Justin Segall: The metrics for success that you think when $3.2 billion is spent and we’re looking back, what’s the metric to judge if the money spent worked?
David Ross: Obviously we work with congress and congress had the intention with the Recovery Act to create jobs to stimulate the economy and that is a big component and I mean because it is part of the Recovery Act but when this program was created under Bush, the objectives were a little bit different. I think, as far as I am concerned, I’m not speaking for DOE but at the end of the program, I would like to see people educated, I’d like to have tools created, lessons learned, best practices. I’d really like to present a portal where recipients get to go or not even recipients post-ARRA the public sector and base we start, place we start where to find the tools, the manuals, the best practices to get, kick-start them into actually moving forward. I think that’s the biggest issue with a lot of the recipients is, they want to do something great, they want to do good things, they want to do retrofits, they want to do geothermal, they want to do solar and wind, but a lot of times they just don’t know where to start. We don’t have that network together. I think one of the big components that we’re trying to do is create the tools that allow post-RA work to be done in using DOE website for the place where they start.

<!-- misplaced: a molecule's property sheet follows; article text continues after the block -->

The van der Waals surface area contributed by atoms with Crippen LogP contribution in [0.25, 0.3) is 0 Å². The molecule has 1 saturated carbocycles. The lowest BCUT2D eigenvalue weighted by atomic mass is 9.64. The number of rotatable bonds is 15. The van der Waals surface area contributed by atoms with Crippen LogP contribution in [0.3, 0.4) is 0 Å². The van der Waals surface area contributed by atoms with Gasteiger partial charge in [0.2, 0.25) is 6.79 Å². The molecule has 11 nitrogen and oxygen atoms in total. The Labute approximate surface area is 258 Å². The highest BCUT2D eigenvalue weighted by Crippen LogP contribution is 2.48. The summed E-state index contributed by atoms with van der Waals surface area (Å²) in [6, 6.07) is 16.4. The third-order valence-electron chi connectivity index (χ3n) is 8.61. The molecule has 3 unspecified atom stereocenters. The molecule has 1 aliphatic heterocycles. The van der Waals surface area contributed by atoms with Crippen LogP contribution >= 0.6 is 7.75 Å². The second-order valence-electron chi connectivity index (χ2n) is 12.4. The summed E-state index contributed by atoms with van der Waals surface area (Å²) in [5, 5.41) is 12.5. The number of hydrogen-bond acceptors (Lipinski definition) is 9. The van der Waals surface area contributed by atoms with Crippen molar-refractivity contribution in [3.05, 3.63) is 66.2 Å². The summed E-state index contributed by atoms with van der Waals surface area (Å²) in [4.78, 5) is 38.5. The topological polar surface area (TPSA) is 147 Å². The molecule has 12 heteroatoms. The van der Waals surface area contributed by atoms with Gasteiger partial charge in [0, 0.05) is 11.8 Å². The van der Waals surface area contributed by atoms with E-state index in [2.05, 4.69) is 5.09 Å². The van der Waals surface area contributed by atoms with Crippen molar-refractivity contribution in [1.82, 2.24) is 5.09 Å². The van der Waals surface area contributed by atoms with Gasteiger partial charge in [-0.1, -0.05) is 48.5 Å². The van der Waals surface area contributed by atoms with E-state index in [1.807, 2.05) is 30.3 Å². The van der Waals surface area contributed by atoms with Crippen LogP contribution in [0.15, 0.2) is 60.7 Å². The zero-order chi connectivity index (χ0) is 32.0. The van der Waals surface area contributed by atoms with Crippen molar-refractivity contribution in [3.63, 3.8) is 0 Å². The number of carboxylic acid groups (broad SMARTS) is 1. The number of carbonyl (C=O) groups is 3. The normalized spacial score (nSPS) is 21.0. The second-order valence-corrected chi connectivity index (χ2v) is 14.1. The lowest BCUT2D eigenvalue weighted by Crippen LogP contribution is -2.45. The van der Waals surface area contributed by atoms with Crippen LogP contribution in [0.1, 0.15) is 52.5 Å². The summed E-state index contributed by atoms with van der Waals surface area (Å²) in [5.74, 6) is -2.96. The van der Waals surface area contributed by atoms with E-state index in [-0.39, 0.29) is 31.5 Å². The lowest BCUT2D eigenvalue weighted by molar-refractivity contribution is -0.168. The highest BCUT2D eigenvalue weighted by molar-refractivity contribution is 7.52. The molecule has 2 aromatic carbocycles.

Justin Segall: So, is there a particular of the grant recipients, a case study that you can point to as an example that you can give of here’s what success is looking like? The money has gone to projects or things that, what can we see, touch and feel that’s a result of it.
David Ross: Basically in every county and city, most every county and city, for instance I know Texas has almost 1100 recipients, almost every county and city in the state of Texas is getting money from this program. Each one of these recipients has been impacted, so there’s county facilities, courthouses that have been retrofitted, new installation, these type of things and there’s really energy savings that’s become of it. That’s reducing the burden of what the county or the city or the state has to then use our tax dollars for. I think that’s really the true benefit of what we’re doing, plus, that has also stimulated by seeing the savings and a lot of counties have never seen this before, never done this type of stuff before. There are various levels, you have the state of California and the state of New York who have been very progressive in this type of stuff and there’s other counties and cities that have never really thought about that before. So now educating them and actually them seeing the savings come from it, along with also outlining things like portfolio manager where you get the baseline, buildings that’s another initiative that we have been sort of pushing out, is having the recipients not a requirement of our grant, but we’re really trying to get them put their buildings into portfolio manager and then be able to baseline their buildings and see what buildings are performing and what buildings aren’t performing. So it gives them the tools to drive forward and make the right decisions on where to invest their dollars in the future.